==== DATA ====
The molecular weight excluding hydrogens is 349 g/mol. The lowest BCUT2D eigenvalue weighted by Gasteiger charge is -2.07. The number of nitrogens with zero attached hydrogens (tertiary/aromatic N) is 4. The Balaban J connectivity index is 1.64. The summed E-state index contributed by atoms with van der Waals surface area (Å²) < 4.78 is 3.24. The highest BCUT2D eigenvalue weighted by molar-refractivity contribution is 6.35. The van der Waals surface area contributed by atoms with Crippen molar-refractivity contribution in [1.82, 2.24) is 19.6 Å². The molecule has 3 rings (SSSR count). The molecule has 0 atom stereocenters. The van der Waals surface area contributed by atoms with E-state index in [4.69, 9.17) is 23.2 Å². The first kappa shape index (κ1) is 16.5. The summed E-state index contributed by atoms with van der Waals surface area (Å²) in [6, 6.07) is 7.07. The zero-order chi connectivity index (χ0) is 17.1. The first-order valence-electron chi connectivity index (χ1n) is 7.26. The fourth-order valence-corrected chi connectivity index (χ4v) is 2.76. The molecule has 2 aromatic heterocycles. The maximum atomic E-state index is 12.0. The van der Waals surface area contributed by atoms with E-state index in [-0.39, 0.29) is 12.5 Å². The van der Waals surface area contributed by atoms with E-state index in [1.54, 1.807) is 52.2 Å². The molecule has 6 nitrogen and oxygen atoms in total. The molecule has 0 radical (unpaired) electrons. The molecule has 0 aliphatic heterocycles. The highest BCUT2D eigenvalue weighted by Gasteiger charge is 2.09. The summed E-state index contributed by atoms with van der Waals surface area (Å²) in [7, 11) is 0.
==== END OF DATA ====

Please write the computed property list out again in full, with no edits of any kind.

The molecular weight excluding hydrogens is 349 g/mol. The lowest BCUT2D eigenvalue weighted by Gasteiger charge is -2.07. The number of nitrogens with zero attached hydrogens (tertiary/aromatic N) is 4. The Balaban J connectivity index is 1.64. The summed E-state index contributed by atoms with van der Waals surface area (Å²) < 4.78 is 3.24. The highest BCUT2D eigenvalue weighted by molar-refractivity contribution is 6.35. The van der Waals surface area contributed by atoms with Crippen molar-refractivity contribution in [1.82, 2.24) is 19.6 Å². The molecule has 3 rings (SSSR count). The molecule has 0 atom stereocenters. The van der Waals surface area contributed by atoms with E-state index in [4.69, 9.17) is 23.2 Å². The first kappa shape index (κ1) is 16.5. The summed E-state index contributed by atoms with van der Waals surface area (Å²) in [6, 6.07) is 7.07. The zero-order chi connectivity index (χ0) is 17.1. The first-order valence-electron chi connectivity index (χ1n) is 7.26. The fourth-order valence-corrected chi connectivity index (χ4v) is 2.76. The molecule has 2 aromatic heterocycles. The maximum atomic E-state index is 12.0. The van der Waals surface area contributed by atoms with E-state index in [-0.39, 0.29) is 12.5 Å². The van der Waals surface area contributed by atoms with E-state index in [1.54, 1.807) is 52.2 Å². The molecule has 6 nitrogen and oxygen atoms in total. The molecule has 0 radical (unpaired) electrons. The molecule has 0 aliphatic heterocycles. The highest BCUT2D eigenvalue weighted by Gasteiger charge is 2.09. The summed E-state index contributed by atoms with van der Waals surface area (Å²) in [7, 11) is 0.